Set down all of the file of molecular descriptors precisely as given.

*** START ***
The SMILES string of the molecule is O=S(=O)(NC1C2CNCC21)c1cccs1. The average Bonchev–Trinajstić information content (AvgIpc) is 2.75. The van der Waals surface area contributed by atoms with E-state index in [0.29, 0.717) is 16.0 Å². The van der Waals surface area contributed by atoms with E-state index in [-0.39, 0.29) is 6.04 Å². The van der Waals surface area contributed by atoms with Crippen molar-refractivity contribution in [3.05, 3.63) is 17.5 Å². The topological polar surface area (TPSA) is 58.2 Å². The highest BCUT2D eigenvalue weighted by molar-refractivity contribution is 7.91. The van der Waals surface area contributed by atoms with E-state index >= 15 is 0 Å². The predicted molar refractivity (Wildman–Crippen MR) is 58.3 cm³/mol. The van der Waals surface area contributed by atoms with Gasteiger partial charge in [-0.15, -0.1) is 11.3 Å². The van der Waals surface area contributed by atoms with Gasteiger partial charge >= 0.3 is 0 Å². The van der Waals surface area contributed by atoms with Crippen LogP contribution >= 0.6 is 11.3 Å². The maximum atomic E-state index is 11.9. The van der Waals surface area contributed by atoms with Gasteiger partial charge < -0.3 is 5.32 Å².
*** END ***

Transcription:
The SMILES string of the molecule is O=S(=O)(NC1C2CNCC21)c1cccs1. The average Bonchev–Trinajstić information content (AvgIpc) is 2.75. The van der Waals surface area contributed by atoms with E-state index in [0.29, 0.717) is 16.0 Å². The van der Waals surface area contributed by atoms with E-state index in [-0.39, 0.29) is 6.04 Å². The van der Waals surface area contributed by atoms with Crippen molar-refractivity contribution in [3.05, 3.63) is 17.5 Å². The topological polar surface area (TPSA) is 58.2 Å². The highest BCUT2D eigenvalue weighted by molar-refractivity contribution is 7.91. The van der Waals surface area contributed by atoms with E-state index >= 15 is 0 Å². The predicted molar refractivity (Wildman–Crippen MR) is 58.3 cm³/mol. The van der Waals surface area contributed by atoms with Gasteiger partial charge in [-0.15, -0.1) is 11.3 Å². The van der Waals surface area contributed by atoms with Gasteiger partial charge >= 0.3 is 0 Å². The van der Waals surface area contributed by atoms with Crippen LogP contribution >= 0.6 is 11.3 Å². The maximum atomic E-state index is 11.9. The van der Waals surface area contributed by atoms with Gasteiger partial charge < -0.3 is 5.32 Å².